Does that clear up anything?
     
  3. JeremyR

    JeremyR Supporting Actor

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    That definitely clears up my questions on the DVD. It's a confusing thing if you are completely clueless. My TV displays both 780P and 1080i, and I assume the 1080i is better, or at least it looks better to me than the 780P on my XBOX 360, though the difference seems negligible so I have it on 1080i.

    One other question, if you look closely at, for example, the XBOX 360 game at 1080i on my TV, I can see faint lines travelling slowly up the screen. I don't have HDTV yet, so I haven't had a chance to look at it. It's not noticeable really, and I do have to sit rather closely to the television, and it is only slightly noticeable when the screen is just on one item, like a load screen on a 360 game. Is that something that is a setup issue, or a quality issue of teh TV, or is it normal? As I said, I can't see it when the game is playing, then again, I've only played one game on it. Maybe I should stick in a different one, and I wouldn't see it at all. The game I've noticed it on is Elder Scrolls:Oblivion.
     
  4. Rob Zuber

    Rob Zuber Auditioning

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    That's a lot of questions. [​IMG] I also recommend trying out an antenna. Depending on how far away you are from broadcasters, you may be able to pick up all the networks (ABC, NBC, FOX, CBS, PBS) in high definition. I happen to be close to broadcasters, so I get all those channels using a cheap $20 indoor antenna.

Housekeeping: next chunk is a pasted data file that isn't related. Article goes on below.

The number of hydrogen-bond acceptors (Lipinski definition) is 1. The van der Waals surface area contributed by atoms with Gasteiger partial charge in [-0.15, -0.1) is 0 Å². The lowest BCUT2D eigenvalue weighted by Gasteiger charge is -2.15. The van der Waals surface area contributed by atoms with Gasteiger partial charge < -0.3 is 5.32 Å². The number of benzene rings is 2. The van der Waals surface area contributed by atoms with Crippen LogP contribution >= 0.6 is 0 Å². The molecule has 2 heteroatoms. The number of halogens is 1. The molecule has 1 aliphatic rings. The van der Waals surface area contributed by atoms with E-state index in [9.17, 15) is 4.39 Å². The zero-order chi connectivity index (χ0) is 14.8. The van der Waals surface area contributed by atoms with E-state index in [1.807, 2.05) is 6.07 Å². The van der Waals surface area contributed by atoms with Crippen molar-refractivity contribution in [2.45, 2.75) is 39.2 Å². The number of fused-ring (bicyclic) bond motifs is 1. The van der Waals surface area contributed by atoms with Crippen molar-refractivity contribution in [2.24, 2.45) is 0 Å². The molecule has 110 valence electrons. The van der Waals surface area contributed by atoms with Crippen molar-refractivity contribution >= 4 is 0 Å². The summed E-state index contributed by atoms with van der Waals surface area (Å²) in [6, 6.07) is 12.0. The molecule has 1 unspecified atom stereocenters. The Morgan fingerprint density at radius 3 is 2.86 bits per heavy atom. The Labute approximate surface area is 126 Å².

You can go to this site and enter a zip code to find out your distance from broadcast stations:

    http://www.antennaweb.org/aw/welcome.aspx

    Try googling for some HDTV FAQs. Here are some:

    http://hometheater.about.com/cs/tele...ahdtvfaqsa.htm

    http://www.cnet.com/4520-7874_1-6310141-1.html
     
  5. JeremyR

    JeremyR Supporting Actor

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    Sorry.. I'm a bit overwhelmed, I know I'm rambling. The picture looks great, so I probably just should drop it and enjoy. I've done some reading, and it all seems a bit greek to me. If it was Audio stuff.. I'm cool, but the video terminology just doesn't mean much to me.